Outside of being based on comic books, there wouldn't seem to be a ton of common ground between Syfy's Wynonna Earp, currently in its second season, and its forthcoming Superman prequel series Krypton -- but in fact, there's an argument to be made that the success of Earp proves Syfy is in the right place for Krypton.
On the one hand, it might seem obvious: a network that's trying to rebrand and re-embrace the science fiction elements of their roots versus the more general "pop culture" flavor they've had in recent years seems like a pretty obvious spot to find a home for a superhero-adjacent sci-fi show about life on a distant planet.
On the other...well, Syfy is really best known for Sharknado at this point; it's sometimes difficult to imagine the network spending a lot of money on a serialized show that's meant to be taken at face value.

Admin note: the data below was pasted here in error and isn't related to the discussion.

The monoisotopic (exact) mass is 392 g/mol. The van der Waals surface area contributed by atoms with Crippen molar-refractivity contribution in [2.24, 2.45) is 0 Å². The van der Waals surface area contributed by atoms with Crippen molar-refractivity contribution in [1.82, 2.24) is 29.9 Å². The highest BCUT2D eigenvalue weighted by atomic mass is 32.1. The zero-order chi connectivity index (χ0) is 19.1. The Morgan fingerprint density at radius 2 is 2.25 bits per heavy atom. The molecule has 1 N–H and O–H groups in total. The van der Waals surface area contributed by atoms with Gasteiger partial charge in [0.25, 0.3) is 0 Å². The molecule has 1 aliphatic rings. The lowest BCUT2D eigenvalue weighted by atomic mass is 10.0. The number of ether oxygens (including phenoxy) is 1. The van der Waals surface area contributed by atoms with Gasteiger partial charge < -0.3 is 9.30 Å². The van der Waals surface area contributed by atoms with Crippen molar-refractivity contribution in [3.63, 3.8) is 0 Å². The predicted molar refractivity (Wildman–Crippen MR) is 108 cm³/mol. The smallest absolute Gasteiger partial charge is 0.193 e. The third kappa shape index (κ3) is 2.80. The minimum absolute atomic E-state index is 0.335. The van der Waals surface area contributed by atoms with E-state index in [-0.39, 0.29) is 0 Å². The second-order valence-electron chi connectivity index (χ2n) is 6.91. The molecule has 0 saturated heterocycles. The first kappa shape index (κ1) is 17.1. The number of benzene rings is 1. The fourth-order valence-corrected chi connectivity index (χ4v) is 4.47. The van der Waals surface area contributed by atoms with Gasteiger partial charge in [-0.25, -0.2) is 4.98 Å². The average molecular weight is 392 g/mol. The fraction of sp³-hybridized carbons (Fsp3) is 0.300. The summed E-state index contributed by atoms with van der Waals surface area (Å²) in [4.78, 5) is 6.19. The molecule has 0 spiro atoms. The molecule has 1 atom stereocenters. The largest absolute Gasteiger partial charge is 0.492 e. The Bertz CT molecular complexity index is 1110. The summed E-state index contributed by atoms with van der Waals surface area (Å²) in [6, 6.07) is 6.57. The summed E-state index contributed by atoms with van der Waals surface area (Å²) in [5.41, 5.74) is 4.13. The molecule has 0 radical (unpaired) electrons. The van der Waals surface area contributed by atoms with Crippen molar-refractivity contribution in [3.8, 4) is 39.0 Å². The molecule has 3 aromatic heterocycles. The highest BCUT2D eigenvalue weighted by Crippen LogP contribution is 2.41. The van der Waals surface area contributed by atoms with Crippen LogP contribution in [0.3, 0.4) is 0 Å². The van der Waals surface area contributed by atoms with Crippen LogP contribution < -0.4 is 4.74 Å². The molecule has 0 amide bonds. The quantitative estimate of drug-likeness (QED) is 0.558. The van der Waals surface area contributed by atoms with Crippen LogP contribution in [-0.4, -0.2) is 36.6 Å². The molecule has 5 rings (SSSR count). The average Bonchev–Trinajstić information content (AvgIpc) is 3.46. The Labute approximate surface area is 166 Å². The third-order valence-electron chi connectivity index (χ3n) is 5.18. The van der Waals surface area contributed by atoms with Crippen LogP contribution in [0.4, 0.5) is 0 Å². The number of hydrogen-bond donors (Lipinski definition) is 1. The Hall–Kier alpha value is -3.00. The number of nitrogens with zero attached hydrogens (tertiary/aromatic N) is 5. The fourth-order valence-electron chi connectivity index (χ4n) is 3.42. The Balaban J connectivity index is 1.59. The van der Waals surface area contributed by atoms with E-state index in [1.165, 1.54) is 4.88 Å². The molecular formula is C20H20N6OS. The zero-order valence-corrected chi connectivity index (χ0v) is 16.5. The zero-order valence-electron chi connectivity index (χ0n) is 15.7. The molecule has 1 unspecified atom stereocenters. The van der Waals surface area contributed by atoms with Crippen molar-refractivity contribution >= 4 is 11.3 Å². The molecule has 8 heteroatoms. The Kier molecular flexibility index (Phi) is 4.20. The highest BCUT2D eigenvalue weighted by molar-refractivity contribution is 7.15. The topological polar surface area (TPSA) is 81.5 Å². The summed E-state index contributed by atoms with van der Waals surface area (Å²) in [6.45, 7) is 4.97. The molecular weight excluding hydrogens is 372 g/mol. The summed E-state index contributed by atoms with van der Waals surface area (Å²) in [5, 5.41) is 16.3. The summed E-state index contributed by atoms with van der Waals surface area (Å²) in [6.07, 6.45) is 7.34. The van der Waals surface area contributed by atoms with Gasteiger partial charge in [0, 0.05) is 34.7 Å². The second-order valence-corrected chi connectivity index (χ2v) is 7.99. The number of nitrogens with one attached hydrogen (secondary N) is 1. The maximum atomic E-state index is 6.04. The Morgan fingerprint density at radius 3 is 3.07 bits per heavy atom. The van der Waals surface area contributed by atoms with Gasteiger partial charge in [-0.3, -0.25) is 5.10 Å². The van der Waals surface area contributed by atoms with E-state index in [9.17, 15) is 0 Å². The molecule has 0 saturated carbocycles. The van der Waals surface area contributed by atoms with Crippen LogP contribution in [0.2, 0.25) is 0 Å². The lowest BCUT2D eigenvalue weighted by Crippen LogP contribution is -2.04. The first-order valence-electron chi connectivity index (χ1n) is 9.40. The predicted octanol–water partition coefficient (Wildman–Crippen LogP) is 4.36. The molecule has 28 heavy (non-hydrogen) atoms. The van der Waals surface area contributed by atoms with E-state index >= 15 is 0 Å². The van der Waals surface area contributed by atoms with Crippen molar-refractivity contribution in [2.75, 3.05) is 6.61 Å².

After re-watching Wynonna Earp's first season in preparation for the recent launch of season 2, though, we noticed a handful of things which, if they can carry them over to Krypton, the show seems destined for success.
Like what? Read on...!
Wynonna Earp is a show where Syfy brings together a bunch of actors you probably haven't heard of, or don't recognize, and gives them a lot of interesting work to do.
The actors, in turn, knock the material out of the park, giving Syfy a tremendous return on their investment and speaking really well of the casting directors who helped put it all together.
The combination of great characters and perfectly-cast actors doing good work has helped the show to connect with their audience emotionally -- and the fact that so much of the show centers on the relationships (romantic and otherwise) between Wynonna and the people in her orbit makes it work even more.